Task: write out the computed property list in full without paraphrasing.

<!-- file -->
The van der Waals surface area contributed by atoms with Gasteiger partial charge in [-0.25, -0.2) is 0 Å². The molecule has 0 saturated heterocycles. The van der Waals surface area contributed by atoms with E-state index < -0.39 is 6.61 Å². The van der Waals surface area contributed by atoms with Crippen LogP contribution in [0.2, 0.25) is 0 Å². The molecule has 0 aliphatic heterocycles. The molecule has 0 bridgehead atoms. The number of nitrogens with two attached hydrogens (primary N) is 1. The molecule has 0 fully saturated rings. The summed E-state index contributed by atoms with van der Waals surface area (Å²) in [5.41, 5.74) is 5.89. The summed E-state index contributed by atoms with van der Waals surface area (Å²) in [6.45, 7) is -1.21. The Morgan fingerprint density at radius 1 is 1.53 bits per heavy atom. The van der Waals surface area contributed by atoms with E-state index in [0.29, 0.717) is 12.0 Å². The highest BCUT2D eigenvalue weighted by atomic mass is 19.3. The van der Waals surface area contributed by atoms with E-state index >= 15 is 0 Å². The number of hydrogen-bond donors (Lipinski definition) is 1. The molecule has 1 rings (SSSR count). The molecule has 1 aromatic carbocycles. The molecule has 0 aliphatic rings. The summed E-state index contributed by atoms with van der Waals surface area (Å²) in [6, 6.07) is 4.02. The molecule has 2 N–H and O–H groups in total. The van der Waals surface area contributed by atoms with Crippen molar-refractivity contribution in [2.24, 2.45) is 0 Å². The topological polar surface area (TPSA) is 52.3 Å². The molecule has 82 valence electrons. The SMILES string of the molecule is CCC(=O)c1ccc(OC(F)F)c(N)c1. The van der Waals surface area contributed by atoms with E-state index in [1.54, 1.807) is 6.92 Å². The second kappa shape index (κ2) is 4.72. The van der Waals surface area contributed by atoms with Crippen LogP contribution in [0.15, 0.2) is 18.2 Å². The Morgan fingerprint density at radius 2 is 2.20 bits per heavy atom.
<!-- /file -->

The van der Waals surface area contributed by atoms with Gasteiger partial charge in [-0.25, -0.2) is 0 Å². The molecule has 0 saturated heterocycles. The van der Waals surface area contributed by atoms with E-state index < -0.39 is 6.61 Å². The van der Waals surface area contributed by atoms with Crippen LogP contribution in [0.2, 0.25) is 0 Å². The molecule has 0 aliphatic heterocycles. The molecule has 0 bridgehead atoms. The number of nitrogens with two attached hydrogens (primary N) is 1. The molecule has 0 fully saturated rings. The summed E-state index contributed by atoms with van der Waals surface area (Å²) in [5.41, 5.74) is 5.89. The summed E-state index contributed by atoms with van der Waals surface area (Å²) in [6.45, 7) is -1.21. The Morgan fingerprint density at radius 1 is 1.53 bits per heavy atom. The van der Waals surface area contributed by atoms with E-state index in [0.29, 0.717) is 12.0 Å². The highest BCUT2D eigenvalue weighted by atomic mass is 19.3. The van der Waals surface area contributed by atoms with E-state index >= 15 is 0 Å². The number of hydrogen-bond donors (Lipinski definition) is 1. The molecule has 1 rings (SSSR count). The molecule has 1 aromatic carbocycles. The molecule has 0 aliphatic rings. The summed E-state index contributed by atoms with van der Waals surface area (Å²) in [6, 6.07) is 4.02. The molecule has 2 N–H and O–H groups in total. The van der Waals surface area contributed by atoms with Crippen molar-refractivity contribution in [2.24, 2.45) is 0 Å². The topological polar surface area (TPSA) is 52.3 Å². The molecule has 82 valence electrons. The SMILES string of the molecule is CCC(=O)c1ccc(OC(F)F)c(N)c1. The van der Waals surface area contributed by atoms with E-state index in [1.54, 1.807) is 6.92 Å². The second kappa shape index (κ2) is 4.72. The van der Waals surface area contributed by atoms with Crippen LogP contribution in [0.15, 0.2) is 18.2 Å². The Morgan fingerprint density at radius 2 is 2.20 bits per heavy atom.